Dad makes pancakes on Friday morning, which gives me the energy to dive into my science lessons. Sixty students, teachers, and tutors help us do experiments about our airport. Students are testing all kinds of things like water quality, air quality, etc. My group of seven students and one tutor learn from Mr. Dostoevsky, in the laboratory overlooking the plaza. He is responsible for verifying the cleanliness of the transport system after UV light cleaning. We learn about chemistry and biology and how molecules move, and we have to test the actual transportation system, which is great because we learn about our city. Plus, we get to have lunch at my favorite BBQ place two cities away, which only takes 10 minutes on our new fast Learning Rides.
Mr. Dostoevsky is a quirky guy, he is meticulous in clarifying to us how mythical stories contain partial truths, and simultaneously, how great scientists are open to contradictory evidence. Lately, he has been particularly interested in the new solar particle forcing models in the International Panel on Climate Change. Mr. Dostoevsky seems to think that the sun is changing our climate. He told us about some very expensive laboratory in Europe called CERN, built to find Dark Matter, which they didn’t find. He would love to see us become plasma cosmologists. I don’t know Dark Matter from Pink Matter, so I doubt that is my future, but I love his science lessons.
When a group of students are traveling, we take the Learning Ride, because it is safer for small people than the other Rides. We spend the afternoon at the hospital waiting rooms cleaning or helping with whatever they need. When I’m finished, my parents meet me at the hospital and we go for dinner to mom’s favorite Senegalese restaurant. When we get home, dad and I sit up watching the thunderstorms roll in. From our living room, we can see the tallest building in our city, and another building one city away, getting repeatedly struck by lighting and sparks flying from the antennas. I fall asleep thinking of Mr. Dostoevsky talking about electromagnetism.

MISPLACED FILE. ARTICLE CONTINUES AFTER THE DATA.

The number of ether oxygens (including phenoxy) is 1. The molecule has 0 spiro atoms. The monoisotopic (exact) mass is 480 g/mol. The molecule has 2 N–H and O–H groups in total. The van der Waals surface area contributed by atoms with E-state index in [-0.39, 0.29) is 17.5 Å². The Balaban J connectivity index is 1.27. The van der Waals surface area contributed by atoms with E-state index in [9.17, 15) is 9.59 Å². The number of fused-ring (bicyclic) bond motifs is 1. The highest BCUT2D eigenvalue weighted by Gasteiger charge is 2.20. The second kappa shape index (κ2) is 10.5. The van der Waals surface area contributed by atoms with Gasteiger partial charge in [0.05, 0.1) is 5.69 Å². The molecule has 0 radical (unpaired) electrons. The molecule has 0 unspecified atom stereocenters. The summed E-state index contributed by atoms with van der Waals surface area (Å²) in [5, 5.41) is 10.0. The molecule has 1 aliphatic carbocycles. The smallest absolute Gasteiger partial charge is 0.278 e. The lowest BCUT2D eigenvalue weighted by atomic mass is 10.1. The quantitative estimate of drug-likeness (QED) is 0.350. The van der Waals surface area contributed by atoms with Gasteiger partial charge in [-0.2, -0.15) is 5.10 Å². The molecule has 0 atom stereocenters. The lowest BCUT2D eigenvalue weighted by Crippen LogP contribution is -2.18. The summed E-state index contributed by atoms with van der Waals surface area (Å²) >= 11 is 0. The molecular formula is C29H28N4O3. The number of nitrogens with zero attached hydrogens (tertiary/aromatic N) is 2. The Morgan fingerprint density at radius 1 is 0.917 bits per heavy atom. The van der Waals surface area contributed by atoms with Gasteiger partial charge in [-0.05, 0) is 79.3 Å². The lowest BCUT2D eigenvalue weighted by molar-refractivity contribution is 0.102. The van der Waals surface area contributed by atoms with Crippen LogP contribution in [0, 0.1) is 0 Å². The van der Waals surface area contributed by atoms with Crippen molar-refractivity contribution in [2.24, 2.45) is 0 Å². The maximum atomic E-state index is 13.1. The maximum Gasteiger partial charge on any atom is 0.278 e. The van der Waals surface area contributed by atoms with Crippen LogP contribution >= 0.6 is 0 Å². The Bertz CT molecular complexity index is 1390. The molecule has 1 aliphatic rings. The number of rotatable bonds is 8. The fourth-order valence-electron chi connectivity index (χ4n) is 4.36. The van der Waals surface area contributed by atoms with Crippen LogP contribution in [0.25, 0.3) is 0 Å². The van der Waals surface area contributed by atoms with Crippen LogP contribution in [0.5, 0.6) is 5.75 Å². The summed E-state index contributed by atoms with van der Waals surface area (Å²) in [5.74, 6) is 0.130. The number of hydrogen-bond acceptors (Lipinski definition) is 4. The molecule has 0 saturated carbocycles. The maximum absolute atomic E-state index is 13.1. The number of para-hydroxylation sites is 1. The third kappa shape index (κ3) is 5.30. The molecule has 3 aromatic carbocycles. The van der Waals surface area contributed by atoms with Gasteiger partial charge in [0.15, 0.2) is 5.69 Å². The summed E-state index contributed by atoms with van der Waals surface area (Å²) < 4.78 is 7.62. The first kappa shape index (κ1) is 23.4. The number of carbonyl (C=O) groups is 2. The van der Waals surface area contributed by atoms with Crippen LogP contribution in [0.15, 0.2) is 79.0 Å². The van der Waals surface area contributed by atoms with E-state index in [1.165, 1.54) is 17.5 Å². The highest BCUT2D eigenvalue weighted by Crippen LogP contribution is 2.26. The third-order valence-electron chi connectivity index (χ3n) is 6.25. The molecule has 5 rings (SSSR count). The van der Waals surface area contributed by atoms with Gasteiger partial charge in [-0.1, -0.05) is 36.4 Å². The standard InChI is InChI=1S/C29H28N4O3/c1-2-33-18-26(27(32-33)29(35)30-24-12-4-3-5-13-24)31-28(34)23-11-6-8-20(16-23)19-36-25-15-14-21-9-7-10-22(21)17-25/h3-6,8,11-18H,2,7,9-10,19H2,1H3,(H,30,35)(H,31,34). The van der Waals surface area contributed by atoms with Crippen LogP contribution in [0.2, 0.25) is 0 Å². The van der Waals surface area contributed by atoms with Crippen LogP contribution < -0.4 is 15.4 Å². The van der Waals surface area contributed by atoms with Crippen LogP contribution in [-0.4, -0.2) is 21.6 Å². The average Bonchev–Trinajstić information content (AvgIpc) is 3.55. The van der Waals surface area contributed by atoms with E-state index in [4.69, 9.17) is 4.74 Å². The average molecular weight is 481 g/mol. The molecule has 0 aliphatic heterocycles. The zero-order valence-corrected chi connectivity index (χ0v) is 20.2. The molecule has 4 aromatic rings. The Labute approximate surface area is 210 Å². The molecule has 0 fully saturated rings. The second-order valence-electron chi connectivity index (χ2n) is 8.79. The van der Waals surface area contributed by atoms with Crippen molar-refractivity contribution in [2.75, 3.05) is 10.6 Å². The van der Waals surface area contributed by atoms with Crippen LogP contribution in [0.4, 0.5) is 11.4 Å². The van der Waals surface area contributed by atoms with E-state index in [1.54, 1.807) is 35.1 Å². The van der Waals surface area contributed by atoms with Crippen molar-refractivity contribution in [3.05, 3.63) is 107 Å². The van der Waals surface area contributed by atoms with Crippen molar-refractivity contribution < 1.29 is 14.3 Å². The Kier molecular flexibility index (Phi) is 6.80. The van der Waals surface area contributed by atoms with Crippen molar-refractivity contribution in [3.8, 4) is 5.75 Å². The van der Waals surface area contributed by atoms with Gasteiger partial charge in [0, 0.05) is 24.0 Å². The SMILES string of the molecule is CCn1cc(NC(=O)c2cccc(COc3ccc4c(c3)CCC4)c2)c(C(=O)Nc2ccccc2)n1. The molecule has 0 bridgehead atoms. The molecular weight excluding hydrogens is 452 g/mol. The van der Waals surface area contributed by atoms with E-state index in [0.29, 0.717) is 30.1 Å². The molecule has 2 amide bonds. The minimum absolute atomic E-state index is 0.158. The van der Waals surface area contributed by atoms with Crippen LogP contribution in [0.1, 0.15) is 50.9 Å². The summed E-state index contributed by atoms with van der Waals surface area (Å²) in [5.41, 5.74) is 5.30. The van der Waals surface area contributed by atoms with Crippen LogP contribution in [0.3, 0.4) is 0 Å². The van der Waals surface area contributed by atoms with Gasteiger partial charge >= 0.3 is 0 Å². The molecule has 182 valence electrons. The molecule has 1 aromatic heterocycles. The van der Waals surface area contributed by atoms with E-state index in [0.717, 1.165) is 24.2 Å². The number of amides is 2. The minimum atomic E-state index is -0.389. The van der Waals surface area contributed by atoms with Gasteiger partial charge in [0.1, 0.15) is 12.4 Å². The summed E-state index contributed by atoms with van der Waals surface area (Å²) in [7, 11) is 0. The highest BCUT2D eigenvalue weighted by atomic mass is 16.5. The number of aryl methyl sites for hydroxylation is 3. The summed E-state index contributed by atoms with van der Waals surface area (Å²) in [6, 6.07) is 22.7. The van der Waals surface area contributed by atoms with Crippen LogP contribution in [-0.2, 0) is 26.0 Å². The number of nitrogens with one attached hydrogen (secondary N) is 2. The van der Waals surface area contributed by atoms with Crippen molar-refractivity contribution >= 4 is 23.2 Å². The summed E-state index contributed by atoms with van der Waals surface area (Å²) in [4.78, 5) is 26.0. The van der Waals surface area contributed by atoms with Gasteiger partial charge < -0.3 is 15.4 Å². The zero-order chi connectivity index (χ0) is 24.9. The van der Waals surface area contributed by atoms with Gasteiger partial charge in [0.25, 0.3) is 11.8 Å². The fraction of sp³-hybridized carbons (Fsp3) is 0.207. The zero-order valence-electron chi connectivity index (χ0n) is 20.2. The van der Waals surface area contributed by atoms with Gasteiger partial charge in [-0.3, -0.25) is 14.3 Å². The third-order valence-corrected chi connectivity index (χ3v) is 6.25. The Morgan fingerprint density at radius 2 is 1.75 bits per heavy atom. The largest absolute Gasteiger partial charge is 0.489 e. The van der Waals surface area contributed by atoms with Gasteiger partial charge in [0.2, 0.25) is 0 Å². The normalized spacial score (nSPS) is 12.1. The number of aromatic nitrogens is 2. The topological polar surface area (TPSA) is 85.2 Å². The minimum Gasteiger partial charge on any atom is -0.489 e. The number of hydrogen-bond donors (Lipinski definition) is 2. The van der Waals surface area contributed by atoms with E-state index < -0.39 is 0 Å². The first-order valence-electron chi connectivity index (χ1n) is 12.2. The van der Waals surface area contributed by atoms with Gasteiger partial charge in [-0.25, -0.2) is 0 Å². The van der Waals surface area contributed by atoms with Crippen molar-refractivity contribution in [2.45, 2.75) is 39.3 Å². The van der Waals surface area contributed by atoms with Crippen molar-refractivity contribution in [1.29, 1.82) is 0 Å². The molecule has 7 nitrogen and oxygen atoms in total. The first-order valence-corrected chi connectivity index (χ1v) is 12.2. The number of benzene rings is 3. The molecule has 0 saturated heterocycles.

Today is busy, so mom and I improvise breakfast with toasted cheese and radishes. We take the Work Ride 15 minutes, just past the airport, and then a 20-minute bike ride to get to Questular Rontok’s Indiana studio where mom spins clay. Today she needs me to help her glaze pots and get them into the kiln. I don’t understand how it works, but mom always lets me glaze one bowl, and when they come out of the kiln, it never looks like what I put in the kiln. While the pots cook, Questular and I begin a shared drawing. An hour later, we have a new drawing to hang in our house.
Mom’s pots must be beautiful because when she sells them at the Indiana Pauseway Plaza, they are gone quickly. Sure enough, they sold, and we go for lunch. Mom tells me at lunch that her Co-op is changing because some people want specialized tools, and other people don’t want to provide the resources to accommodate more tools. Mom tells me when she grew up, there was no opportunity for change on her island because everything was steady, even the weather. She said it was very comfortable with no surprises, yet a little boring. Now living in our Village, she likes the friendly nature of people and the availability of fresh ideas from all over the metropolis.
After lunch we look for a new jacket since mine has shrunk. Mom likes things to look a certain way, so we go to her favorite shop. When we arrive the shopkeeper has a new game where jackets and bags are upgraded and traded. An older friend in my literature class had these cool jackets last winter, and they are designed to last through many cold winters. Mom agreed to get me a new bag since I gained enough trading dot.coins from harvesting greens and washing the cows.
Mom decided to take the Play Ride home which is always entertaining. Sure enough, there were people doing cartwheels on the Ride, and we sent them some trading dot.coins too. Later tonight my brother, sister, and I will join our friends in the Village for game night!
Civility is freedom's prerequisite.